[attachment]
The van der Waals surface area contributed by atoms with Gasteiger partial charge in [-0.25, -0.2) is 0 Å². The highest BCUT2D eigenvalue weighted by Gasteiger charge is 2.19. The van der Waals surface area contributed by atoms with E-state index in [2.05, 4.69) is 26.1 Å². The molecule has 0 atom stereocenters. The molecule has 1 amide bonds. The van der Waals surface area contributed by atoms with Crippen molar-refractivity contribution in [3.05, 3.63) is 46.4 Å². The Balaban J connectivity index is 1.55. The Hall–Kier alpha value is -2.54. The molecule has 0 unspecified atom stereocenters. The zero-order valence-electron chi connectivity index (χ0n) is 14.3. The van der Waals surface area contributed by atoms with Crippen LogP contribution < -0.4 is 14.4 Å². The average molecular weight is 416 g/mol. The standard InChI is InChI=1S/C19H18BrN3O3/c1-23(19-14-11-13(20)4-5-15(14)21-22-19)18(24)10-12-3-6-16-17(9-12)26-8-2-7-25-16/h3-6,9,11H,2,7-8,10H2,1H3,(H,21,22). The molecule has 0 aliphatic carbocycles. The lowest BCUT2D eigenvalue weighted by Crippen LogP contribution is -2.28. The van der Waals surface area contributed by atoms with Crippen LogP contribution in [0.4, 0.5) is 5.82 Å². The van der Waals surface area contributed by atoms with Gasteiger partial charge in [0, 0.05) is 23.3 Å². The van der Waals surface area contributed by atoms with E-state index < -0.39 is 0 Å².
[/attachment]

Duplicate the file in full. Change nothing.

The van der Waals surface area contributed by atoms with Gasteiger partial charge in [-0.25, -0.2) is 0 Å². The highest BCUT2D eigenvalue weighted by Gasteiger charge is 2.19. The van der Waals surface area contributed by atoms with E-state index in [2.05, 4.69) is 26.1 Å². The molecule has 0 atom stereocenters. The molecule has 1 amide bonds. The van der Waals surface area contributed by atoms with Crippen molar-refractivity contribution in [3.05, 3.63) is 46.4 Å². The Balaban J connectivity index is 1.55. The Hall–Kier alpha value is -2.54. The molecule has 0 unspecified atom stereocenters. The zero-order valence-electron chi connectivity index (χ0n) is 14.3. The van der Waals surface area contributed by atoms with Crippen LogP contribution < -0.4 is 14.4 Å². The average molecular weight is 416 g/mol. The standard InChI is InChI=1S/C19H18BrN3O3/c1-23(19-14-11-13(20)4-5-15(14)21-22-19)18(24)10-12-3-6-16-17(9-12)26-8-2-7-25-16/h3-6,9,11H,2,7-8,10H2,1H3,(H,21,22). The molecule has 0 aliphatic carbocycles. The lowest BCUT2D eigenvalue weighted by Crippen LogP contribution is -2.28. The van der Waals surface area contributed by atoms with Crippen LogP contribution in [0.4, 0.5) is 5.82 Å². The van der Waals surface area contributed by atoms with Gasteiger partial charge in [0, 0.05) is 23.3 Å². The van der Waals surface area contributed by atoms with E-state index < -0.39 is 0 Å².